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Prof Brendan Murphy has conceded some deaths could have potentially been avoided in aged care homes during the second wave of Covid-19 infections in Victoria if the commonwealth had set up its aged care response centre in the state earlier.
Murphy is Australia’s former chief medical officer who is now the secretary of the federal health department. He told a Senate hearing on Tuesday “if the public health response had been more prompt we might have avoided some of the scale of the outbreaks in Victoria”.
“Obviously we’re looking at, for example, if we had stood up the Victorian aged care response centre early on,” Murphy said. If the Morrison government “had been aware, if we’d had prior warning the public health response may have been compromised, that’s something that might have prevented some of the spread amongst facilities by responding more quickly”.
The health department secretary said it was not possible to say what proportion of deaths could have been prevented. “As we’ve said on many occasions, once you have widespread community outbreaks, aged care outbreaks … unfortunately deaths, particularly for people who are very frail and close to end of life, are inevitable,” Murphy said.
“But largely with the benefit of hindsight and in responding with a response centre … we may have been able to prevent some of some of the spread.”
More than 600 people have died in aged care facilities during the pandemic. The commonwealth funds and regulates Australia’s aged care sector.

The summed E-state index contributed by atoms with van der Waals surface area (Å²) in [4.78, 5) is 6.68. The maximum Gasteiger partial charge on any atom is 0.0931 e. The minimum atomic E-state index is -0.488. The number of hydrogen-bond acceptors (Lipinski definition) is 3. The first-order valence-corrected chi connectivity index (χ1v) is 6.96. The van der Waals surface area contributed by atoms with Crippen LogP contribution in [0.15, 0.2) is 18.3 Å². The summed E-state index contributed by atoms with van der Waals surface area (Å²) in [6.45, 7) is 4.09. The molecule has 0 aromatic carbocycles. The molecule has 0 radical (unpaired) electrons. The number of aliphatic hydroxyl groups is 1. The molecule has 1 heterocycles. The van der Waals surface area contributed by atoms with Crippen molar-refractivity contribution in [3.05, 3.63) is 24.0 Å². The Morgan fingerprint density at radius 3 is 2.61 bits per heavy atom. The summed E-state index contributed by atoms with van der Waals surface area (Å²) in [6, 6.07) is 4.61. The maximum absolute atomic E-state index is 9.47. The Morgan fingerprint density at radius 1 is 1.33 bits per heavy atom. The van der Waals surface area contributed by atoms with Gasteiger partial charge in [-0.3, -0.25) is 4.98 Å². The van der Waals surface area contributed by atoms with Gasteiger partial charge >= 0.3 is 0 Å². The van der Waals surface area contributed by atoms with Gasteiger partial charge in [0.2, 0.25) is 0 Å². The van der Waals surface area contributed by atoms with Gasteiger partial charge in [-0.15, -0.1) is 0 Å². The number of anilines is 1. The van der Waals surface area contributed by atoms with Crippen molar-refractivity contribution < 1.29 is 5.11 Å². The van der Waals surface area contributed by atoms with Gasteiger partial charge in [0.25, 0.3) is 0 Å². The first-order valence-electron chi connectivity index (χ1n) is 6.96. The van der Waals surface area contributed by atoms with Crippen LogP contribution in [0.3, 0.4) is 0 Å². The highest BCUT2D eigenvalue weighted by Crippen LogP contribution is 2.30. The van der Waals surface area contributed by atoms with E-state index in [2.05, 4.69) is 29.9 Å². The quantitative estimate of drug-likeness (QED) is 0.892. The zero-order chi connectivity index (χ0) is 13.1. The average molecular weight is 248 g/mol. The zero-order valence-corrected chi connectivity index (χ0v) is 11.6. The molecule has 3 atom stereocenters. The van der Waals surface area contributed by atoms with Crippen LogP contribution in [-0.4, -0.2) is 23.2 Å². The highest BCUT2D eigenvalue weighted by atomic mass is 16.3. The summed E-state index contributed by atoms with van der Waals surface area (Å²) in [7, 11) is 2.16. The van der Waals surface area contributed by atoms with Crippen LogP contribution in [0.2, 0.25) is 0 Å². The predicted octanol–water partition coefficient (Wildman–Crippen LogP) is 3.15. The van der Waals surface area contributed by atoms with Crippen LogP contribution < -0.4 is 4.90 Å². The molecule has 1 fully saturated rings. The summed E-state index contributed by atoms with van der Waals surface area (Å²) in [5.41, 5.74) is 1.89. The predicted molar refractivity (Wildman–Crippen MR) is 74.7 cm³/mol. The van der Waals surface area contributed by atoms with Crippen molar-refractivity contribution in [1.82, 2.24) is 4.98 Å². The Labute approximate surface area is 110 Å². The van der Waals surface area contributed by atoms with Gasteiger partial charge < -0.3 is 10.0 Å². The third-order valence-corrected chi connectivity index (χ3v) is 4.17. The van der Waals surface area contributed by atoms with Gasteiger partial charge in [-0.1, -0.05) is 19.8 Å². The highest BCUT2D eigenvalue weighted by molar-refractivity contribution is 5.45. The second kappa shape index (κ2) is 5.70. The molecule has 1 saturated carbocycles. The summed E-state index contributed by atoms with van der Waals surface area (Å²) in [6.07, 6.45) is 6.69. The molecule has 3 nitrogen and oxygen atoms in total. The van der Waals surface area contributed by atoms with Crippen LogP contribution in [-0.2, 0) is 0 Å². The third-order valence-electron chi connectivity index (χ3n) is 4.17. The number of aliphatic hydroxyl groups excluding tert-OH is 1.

But the Morrison government has argued the Victorian government bears responsibility for the outbreak because the second wave saw high rates of community transmission that resulted in infections entering aged care facilities.
After Murphy’s comments were shared on social media by the Labor senator Katy Gallagher, who was chairing Tuesday’s hearing of the Senate committee examining the government’s response to Covid-19, Murphy sought to clarify his earlier answer.
663 people have died from #COVID19 in aged care facilities in Australia.
My direct question to Health Secretary: Were any of these deaths avoidable?
— Katy Gallagher (@SenKatyG) September 29, 2020
“Potentially, maybe, there could have been some avoided deaths, but we were not in a position to act earlier,” Murphy said. “I wouldn’t want it to be implied that we were slow in reacting. We reacted as soon as we were aware that the public health response in Victoria was failing.”
Murphy said: “Potentially yes, some deaths could have been avoidable, potentially yes, if we’d set up [the commonwealth intervention] earlier but we weren’t in a position to know that the need was there until the time we did.”
Gallagher accepted the clarification but told Murphy they had a difference of opinion.
“I disagree with you,” she said. The Labor senator said Murphy acknowledged he was aware of escalating community transmission in Victoria by 18 June but “the aged care response centre didn’t open up until 25 July”.
“I would argue that the response was too slow,” Gallagher said.
Murphy said the commonwealth had been relying on a “prompt and aggressive public health response” in Victoria that wasn’t delivered. He said the public health response was a “partnership” with the states and territories and that strategy had worked with outbreaks in other states.
Gallagher said 670 people had died during the crisis and “it is legitimate for me to put a different point of view to you – that things should have happened earlier”.
Officials from the health department separately told the committee on Tuesday that more than 30,000 elderly Australians had died before receiving home care packages for aged care in the past three years, despite being assessed as eligible. Officials said 102,000 people remained on the home care waiting list.
Source: The Guardian
Keyword: Brendan Murphy admits earlier federal action could have prevented some aged care deaths in Australia | Aged care (Australia)